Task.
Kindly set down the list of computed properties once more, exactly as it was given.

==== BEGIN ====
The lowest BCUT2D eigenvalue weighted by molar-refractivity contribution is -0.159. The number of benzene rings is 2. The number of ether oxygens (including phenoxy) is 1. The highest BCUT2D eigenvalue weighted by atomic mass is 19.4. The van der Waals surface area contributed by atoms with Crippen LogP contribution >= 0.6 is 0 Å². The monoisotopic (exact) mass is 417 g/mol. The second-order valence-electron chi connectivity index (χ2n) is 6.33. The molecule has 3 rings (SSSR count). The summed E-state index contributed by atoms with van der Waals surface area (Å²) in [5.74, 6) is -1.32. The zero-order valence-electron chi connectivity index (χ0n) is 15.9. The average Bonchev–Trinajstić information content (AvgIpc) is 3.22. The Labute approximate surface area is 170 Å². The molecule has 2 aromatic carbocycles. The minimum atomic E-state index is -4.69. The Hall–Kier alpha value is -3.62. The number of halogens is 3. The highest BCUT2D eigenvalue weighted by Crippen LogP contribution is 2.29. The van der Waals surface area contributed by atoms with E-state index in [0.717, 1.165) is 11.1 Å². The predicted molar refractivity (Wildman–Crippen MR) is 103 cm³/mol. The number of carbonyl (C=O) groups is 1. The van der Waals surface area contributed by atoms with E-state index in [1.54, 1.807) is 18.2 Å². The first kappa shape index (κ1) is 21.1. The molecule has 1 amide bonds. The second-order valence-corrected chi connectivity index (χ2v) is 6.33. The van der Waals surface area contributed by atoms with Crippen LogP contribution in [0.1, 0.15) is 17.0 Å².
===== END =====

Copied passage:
The lowest BCUT2D eigenvalue weighted by molar-refractivity contribution is -0.159. The number of benzene rings is 2. The number of ether oxygens (including phenoxy) is 1. The highest BCUT2D eigenvalue weighted by atomic mass is 19.4. The van der Waals surface area contributed by atoms with Crippen LogP contribution >= 0.6 is 0 Å². The monoisotopic (exact) mass is 417 g/mol. The second-order valence-electron chi connectivity index (χ2n) is 6.33. The molecule has 3 rings (SSSR count). The summed E-state index contributed by atoms with van der Waals surface area (Å²) in [5.74, 6) is -1.32. The zero-order valence-electron chi connectivity index (χ0n) is 15.9. The average Bonchev–Trinajstić information content (AvgIpc) is 3.22. The Labute approximate surface area is 170 Å². The molecule has 2 aromatic carbocycles. The minimum atomic E-state index is -4.69. The Hall–Kier alpha value is -3.62. The number of halogens is 3. The highest BCUT2D eigenvalue weighted by Crippen LogP contribution is 2.29. The van der Waals surface area contributed by atoms with E-state index in [0.717, 1.165) is 11.1 Å². The predicted molar refractivity (Wildman–Crippen MR) is 103 cm³/mol. The number of carbonyl (C=O) groups is 1. The van der Waals surface area contributed by atoms with E-state index in [1.54, 1.807) is 18.2 Å². The first kappa shape index (κ1) is 21.1. The molecule has 1 amide bonds. The second-order valence-corrected chi connectivity index (χ2v) is 6.33. The van der Waals surface area contributed by atoms with Crippen LogP contribution in [0.1, 0.15) is 17.0 Å².